I pity the professionals, the white collar guys lining up for the train to head off to an office to engage in important work. They cannot work barefoot, and so cannot expose their barefoot selves to their fellows. Their armor plating must be maintained. The game dominates play, and subdues its feral influences. The rules might be more important than the game, and they engage in the game with self-crushing sincerity. They really need that martini afterwards. The menials seem to have the superior work/life balance, in that their work is indistinguishable from their life. They needn’t be anybody other than just who they are to do their work. In fact, they must be who they are to do it well.

Few managers seem to understand the menial, who doesn’t require management at all other than to direct them to which field to work in today. The strategy sits safely away from their concern, though it informs their focus to ensure they’re working on the right things. Getting those things right falls beyond management’s purview. Though management might employ measurement tools designed to calculate rates and assess success, the menial understands that none of the resulting ‘indicators’ mean anything, and retains the only judgement qualified to judge the quality of their work. They can fake irrelevant results to satisfy the metrics’ expectations, but they’d rather just decently do their decent work.

Washington DC seems filled with important people, but when we first arrived, The Muse noticed that for every important person, a raft of menials supported their work. These menials were invisible unless you looked, and if you looked, you couldn’t really see the importance of the important people anymore. Yesterday, I was accepted into the menial’s world for a while. Though they insisted upon calling me Mr. David, and I was cast as the overseer, they let me smart mouth along side of them. They asked me questions about this and that. When they asked me where they might get some lunch without having to drive their big truck, I told ‘em I’d drive them over. After they’d gotten their food, they asked if they could eat inside so they wouldn’t have to eat in their truck. Some people won’t let you eat inside? Nodding heads. I was gonna ask if you’d grace my kitchen table. Anyone need ice? How about a real plate and silverware? Thank you, Mr. David. It’s just civility, people.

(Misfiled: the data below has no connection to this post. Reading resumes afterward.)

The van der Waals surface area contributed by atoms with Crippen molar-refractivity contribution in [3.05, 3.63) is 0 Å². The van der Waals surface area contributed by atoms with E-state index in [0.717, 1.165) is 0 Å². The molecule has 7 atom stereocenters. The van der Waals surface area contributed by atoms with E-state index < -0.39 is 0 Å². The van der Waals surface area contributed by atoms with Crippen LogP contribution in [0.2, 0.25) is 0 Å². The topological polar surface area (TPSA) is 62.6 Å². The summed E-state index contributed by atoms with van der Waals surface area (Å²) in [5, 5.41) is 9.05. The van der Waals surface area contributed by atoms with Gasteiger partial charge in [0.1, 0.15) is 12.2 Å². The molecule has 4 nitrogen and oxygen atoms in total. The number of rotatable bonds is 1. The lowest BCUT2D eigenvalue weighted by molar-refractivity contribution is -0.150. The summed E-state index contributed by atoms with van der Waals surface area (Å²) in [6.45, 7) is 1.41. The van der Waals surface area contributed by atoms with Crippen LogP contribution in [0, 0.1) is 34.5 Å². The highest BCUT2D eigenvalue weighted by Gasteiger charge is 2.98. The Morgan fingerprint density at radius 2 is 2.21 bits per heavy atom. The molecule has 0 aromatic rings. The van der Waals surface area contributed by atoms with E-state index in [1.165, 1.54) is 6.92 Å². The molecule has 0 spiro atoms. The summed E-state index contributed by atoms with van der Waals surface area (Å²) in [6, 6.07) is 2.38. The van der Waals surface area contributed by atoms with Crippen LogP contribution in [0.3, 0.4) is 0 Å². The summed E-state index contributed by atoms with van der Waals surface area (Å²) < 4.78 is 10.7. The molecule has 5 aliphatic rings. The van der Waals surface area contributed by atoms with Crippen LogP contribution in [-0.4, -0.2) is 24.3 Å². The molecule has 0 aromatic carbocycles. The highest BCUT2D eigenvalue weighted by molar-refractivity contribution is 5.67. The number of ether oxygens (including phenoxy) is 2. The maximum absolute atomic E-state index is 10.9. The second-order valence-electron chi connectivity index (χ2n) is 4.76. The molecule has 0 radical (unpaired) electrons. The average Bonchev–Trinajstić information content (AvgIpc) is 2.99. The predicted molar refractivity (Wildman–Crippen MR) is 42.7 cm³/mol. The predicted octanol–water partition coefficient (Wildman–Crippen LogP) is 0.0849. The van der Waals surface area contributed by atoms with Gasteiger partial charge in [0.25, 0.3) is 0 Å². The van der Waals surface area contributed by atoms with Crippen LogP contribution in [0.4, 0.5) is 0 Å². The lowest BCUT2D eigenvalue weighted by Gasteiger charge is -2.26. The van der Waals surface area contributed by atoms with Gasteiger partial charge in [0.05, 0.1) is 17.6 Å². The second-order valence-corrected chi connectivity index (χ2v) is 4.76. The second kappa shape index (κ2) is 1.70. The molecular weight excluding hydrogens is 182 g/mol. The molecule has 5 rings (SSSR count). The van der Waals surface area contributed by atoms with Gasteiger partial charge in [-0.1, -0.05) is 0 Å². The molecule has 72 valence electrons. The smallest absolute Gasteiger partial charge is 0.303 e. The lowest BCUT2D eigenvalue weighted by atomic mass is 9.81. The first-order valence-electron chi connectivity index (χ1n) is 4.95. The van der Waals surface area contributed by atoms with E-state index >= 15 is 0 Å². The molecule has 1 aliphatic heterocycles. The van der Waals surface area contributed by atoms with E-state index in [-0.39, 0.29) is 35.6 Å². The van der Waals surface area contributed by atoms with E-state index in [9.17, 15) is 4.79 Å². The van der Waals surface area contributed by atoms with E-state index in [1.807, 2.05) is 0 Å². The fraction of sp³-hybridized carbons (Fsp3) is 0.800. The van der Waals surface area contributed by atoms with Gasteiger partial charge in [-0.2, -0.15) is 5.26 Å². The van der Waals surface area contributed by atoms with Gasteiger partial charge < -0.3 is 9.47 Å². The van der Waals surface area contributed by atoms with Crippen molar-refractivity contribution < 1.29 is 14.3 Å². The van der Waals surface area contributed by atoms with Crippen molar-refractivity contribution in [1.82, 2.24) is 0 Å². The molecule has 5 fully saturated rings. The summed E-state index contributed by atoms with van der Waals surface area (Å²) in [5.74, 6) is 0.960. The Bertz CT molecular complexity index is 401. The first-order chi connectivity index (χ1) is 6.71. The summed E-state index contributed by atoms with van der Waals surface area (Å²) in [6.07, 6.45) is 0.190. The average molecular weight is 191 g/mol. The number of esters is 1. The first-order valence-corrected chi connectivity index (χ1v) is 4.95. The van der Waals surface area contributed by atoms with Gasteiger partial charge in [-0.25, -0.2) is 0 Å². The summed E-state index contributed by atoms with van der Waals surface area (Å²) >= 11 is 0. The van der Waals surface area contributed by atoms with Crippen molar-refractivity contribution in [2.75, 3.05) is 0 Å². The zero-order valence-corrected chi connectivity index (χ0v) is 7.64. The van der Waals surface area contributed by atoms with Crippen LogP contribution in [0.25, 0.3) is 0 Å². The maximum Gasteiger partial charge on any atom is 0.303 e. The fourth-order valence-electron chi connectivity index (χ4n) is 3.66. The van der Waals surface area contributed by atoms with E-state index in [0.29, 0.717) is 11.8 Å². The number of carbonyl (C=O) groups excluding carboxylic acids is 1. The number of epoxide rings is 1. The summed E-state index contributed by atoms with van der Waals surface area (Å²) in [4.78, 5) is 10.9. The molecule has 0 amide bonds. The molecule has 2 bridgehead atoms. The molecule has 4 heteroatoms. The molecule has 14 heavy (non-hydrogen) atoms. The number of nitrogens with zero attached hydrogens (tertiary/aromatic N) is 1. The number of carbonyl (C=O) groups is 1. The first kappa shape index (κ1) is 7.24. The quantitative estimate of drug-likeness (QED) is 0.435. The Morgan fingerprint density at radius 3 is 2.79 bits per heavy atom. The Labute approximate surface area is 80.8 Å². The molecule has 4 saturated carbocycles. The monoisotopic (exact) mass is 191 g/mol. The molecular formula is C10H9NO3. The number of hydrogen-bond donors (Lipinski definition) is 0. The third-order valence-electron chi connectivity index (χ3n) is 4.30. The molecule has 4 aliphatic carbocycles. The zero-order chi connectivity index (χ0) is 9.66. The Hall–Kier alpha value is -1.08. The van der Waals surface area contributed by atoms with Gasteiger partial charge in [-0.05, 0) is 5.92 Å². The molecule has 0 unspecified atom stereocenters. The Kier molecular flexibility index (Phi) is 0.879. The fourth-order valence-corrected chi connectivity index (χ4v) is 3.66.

I will be disappearing from here tomorrow. This feels like slipping my identity, losing my hide. The packers won’t return tomorrow, for their work will be done. No monument will be erected to celebrate what I’ve done here, and none will remember the wonderful menial work these packers did, either. Monuments are reserved for monumental deeds, those rare occurrences that couldn’t find lunch without some menial guiding them.

I believe that this moove might represent a move away from the damning spotlight of self importance, a disease elevated to lifestyle here, toward accepting the more satisfying shadows of almost invisible work. Writing seems menial in the extreme, and engaged in as if it was supposed to change the world, it seems particularly fruitless. But writing for its own sake, for the joy inherent in the very act, seems a more productive contribution to creating a world that works for all. This takes considerable menial labor, but how could it work for all if I wasn't working? I feel as though I’m moving further than just 2/3 of the way across the country, but maybe disappearing into who I always should have intended to be.

©2015 by David A. Schmaltz - all rights reserved